• montage-02montage-03montage-04montage-05montage-06montage-07montage-08montage-09montage-10

From Amsterdam to Rome Cruise Post #13: ‘The Great Freedom Port of Marseille & the Starry, Starry Night of Van Gogh’s Arles, France.’

Port of Marseille - Marseille, France

Port of Marseille – Marseille, France

Marseille is as cosmopolitan now as when the Phoenicians first founded it. Vital to the Crusades in the Middle Ages and crucial to Louis XIV as a military port, Marseille flourished as France’s market to the world – and still does so to this day. Marseille’s port is the second largest Mediterranean port, with over eighty-six thousand tons of goods transported annually. It has also served many travelers to freedom to America, including my great grandfather and his family – fleeing the Armenian Genocide.

Roman amphitheater built in 90 AD - Arles, France

Roman amphitheater built in 90 AD – Arles, France

Our tour began by driving fifty miles northeast of Marseille to the city of Arles, where post-Impressionist painter Vincent van Gogh lived from 1888–1889 and produced over 300 paintings during his time there. Before exploring everything Van Gogh, we learnt about the city’s Roman history. We stopped at the Arles Amphitheatre, a two-tiered Roman amphitheater built in 90 AD – inspired by the Colosseum in Rome (built in 70 AD). The amphitheater was capable of seating over 20,000 spectators, and was built to provide entertainment in the form of chariot races and bloody Gladiator battles.

Home of author and astrologer, Nostradamus - Arles, France

Home of author and astrologer Nostradamus circa 1547 – Arles, France

Continuing on foot through Arles, we explored the old town of Vieille Ville, a maze of high shuttered houses looming over narrow cobbled streets, stone stairways and tiny squares. On the way, we stopped at the house where physician, author and astrological consultant, Nostradamus lived in 1547. Besides his other well-known predications, Nostradamus is famous to have predicated the 21st century clash between Judeo-Christian and Islamic civilizations. During his time in Arles, Nostradamus assisted the prominent physician Louis Serre in his fight against a major plague outbreak in the city.

Karen at the site of Van Gogh's "Café Terrace at Night " - Arles, France

Karen at the site of Van Gogh’s “Café Terrace at Night ” – Arles, France

Turning a corner into the Place due Forum, we came upon a very familiar Van Gogh scene, The Cafe Terrace (now named Café Van Gogh) where he painted the Café Terrace at Night in September 1888. Visitors of the restaurant can still sit at the table where Van Gogh set up his easel looking south towards the artificially lit terrace of the popular coffee house, and into the darkness of the rue du Palais. This is the very first painting in which he used starry backgrounds; he then went on to paint star-filled skies in the iconic, The Starry Night a year later.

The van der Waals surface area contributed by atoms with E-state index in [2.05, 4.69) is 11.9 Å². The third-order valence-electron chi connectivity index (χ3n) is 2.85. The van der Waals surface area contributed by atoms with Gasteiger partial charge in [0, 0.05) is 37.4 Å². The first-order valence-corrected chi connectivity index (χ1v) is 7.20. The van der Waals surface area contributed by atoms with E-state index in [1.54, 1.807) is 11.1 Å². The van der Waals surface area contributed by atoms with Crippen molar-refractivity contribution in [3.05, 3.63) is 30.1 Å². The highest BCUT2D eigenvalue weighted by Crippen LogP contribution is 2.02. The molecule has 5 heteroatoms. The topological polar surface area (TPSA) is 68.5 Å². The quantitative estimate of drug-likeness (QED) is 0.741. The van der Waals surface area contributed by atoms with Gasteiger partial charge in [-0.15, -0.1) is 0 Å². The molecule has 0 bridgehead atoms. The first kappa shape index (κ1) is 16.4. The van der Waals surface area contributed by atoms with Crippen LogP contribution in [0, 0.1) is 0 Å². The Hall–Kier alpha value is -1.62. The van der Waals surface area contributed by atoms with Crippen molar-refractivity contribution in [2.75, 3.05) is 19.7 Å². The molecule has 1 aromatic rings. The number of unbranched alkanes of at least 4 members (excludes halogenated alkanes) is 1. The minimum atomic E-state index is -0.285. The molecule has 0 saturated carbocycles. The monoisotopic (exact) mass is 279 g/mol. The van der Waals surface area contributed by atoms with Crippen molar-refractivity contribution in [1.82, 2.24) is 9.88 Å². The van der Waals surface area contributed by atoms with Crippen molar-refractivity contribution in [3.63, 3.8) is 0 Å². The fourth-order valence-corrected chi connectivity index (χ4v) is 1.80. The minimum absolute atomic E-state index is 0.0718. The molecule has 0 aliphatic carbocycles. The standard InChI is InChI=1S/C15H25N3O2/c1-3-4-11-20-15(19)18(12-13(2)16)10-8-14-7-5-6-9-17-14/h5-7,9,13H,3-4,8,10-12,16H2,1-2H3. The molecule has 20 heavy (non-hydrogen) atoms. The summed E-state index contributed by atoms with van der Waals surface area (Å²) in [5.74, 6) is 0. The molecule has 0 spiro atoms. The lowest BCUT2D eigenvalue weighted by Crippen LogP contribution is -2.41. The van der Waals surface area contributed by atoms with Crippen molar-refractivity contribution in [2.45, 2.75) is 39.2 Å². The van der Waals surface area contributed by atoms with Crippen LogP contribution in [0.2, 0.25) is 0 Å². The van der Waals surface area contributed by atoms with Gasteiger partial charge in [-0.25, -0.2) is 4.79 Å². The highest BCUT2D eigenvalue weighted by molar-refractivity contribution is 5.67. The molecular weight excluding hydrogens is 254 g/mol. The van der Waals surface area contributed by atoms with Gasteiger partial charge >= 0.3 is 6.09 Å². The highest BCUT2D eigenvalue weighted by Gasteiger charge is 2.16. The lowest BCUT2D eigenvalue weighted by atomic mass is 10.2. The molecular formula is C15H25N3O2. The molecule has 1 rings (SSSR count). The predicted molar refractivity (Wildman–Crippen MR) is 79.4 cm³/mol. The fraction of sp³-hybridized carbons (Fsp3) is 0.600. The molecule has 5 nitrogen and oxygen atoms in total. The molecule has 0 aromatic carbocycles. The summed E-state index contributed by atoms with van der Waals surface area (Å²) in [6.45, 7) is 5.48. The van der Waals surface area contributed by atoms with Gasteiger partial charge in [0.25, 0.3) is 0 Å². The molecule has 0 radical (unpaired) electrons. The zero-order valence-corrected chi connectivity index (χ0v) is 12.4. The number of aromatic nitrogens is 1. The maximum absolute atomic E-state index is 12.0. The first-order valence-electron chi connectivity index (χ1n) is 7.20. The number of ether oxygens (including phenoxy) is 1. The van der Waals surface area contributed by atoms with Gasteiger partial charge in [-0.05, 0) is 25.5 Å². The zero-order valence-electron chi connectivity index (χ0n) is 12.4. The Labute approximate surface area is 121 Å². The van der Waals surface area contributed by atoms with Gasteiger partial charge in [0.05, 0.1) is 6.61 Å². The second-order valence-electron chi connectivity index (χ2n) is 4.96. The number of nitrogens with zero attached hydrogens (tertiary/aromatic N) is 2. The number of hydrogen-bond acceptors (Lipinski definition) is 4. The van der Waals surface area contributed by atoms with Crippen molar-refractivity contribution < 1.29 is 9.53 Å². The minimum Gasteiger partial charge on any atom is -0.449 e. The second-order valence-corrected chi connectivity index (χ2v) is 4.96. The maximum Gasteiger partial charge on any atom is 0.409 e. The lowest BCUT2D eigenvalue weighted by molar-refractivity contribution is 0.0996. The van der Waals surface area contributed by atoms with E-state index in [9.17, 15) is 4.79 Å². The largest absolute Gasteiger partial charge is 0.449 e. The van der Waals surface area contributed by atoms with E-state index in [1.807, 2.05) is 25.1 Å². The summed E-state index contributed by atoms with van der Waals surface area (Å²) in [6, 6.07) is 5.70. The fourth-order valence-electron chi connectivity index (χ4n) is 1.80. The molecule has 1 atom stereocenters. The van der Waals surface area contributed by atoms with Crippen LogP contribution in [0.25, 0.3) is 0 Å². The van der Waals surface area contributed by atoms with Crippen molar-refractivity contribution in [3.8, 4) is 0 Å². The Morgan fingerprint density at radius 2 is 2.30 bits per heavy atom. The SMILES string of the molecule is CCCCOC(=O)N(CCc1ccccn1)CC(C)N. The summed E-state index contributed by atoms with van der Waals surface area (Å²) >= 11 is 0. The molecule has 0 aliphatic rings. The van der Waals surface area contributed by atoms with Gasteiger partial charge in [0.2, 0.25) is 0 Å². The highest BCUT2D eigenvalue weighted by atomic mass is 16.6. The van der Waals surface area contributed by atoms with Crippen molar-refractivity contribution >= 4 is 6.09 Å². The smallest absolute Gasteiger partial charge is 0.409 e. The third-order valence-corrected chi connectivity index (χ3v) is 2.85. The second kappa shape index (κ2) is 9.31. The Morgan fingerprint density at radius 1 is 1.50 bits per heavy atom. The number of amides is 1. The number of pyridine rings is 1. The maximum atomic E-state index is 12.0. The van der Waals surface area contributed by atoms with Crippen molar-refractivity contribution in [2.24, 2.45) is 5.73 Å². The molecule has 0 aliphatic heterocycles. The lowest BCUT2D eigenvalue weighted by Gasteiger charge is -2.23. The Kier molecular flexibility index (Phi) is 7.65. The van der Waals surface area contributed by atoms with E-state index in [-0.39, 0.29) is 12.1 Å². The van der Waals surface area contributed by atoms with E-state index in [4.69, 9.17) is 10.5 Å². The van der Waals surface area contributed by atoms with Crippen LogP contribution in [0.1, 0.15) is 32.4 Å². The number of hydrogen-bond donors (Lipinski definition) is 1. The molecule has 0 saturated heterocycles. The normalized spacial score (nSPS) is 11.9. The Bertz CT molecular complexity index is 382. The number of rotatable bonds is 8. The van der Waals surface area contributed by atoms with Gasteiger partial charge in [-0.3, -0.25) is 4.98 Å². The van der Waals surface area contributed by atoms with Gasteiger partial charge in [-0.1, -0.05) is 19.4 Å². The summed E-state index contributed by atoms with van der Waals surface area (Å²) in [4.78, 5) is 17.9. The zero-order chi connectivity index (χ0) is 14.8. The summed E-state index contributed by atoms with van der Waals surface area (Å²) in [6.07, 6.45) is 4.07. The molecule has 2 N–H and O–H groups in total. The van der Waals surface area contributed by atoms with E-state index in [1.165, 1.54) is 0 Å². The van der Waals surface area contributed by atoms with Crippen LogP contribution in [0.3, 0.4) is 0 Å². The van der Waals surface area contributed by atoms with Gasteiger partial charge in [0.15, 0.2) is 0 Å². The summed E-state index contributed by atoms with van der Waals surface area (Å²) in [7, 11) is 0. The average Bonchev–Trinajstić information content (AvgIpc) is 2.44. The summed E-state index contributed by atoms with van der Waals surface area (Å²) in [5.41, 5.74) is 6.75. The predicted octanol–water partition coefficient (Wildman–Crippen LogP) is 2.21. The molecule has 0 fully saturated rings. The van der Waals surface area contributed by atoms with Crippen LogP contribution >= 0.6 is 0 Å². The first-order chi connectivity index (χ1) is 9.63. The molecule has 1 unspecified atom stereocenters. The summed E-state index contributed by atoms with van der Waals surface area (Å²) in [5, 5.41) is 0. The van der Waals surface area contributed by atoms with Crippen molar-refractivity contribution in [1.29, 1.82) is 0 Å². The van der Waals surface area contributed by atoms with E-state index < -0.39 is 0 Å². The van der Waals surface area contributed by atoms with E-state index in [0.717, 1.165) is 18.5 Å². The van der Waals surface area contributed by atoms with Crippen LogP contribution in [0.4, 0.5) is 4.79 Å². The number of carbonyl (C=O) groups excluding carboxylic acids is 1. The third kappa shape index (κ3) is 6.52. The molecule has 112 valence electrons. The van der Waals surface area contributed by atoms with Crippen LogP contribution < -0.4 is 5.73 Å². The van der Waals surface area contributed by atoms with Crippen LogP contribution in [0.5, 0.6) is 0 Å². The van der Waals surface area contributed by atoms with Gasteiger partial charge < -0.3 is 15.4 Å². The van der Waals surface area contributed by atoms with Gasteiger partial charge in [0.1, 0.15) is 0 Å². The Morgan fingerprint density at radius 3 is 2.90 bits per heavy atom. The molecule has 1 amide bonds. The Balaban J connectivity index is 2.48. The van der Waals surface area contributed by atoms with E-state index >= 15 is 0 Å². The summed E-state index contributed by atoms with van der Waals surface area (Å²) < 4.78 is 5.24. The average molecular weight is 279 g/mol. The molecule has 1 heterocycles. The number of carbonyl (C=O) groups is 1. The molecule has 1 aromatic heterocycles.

The Mausoleum of the Juliiin at the Ancient Roman City of Glanum

The Mausoleum of the Julii at the Ancient Roman City of Glanum

The Triumphal Arch (with The Mausoleum of the Julii in the background) in Ancient Roman City of Glanum - Saint-Rémy-de-Provence, France

The Triumphal Arch (with The Mausoleum of the Julii in the background) in Ancient Roman City of Glanum – Saint-Rémy-de-Provence, France

We returned to the bus and continued traveling twenty-miles outside of Marseille to Saint-Rémy-de-Provence, where we visited the ruins of the ancient Roman city of Glanum. The city was founded in the 6th century BC by a Celto-Ligurian people called the Salyens. Glanum is known for two well-preserved Roman monuments of the 1st century B.C. – a mausoleum and a triumphal arch. The Mausoleum of the Julii dates to about 40 BC, and is one of the best-preserved mausoleums of the Roman era. Next to the mausoleum is The Triumphal Arch, a visible symbol of Roman power and authority. It was built near the end of the reign of Augustus Caesar (who died in 14 AD).

Karen in Van Gogh's room at the Saint-Paul Asylum - Saint-Rémy-de-Provence, France

Karen in Van Gogh’s room at the Saint-Paul Asylum – Saint-Rémy-de-Provence, France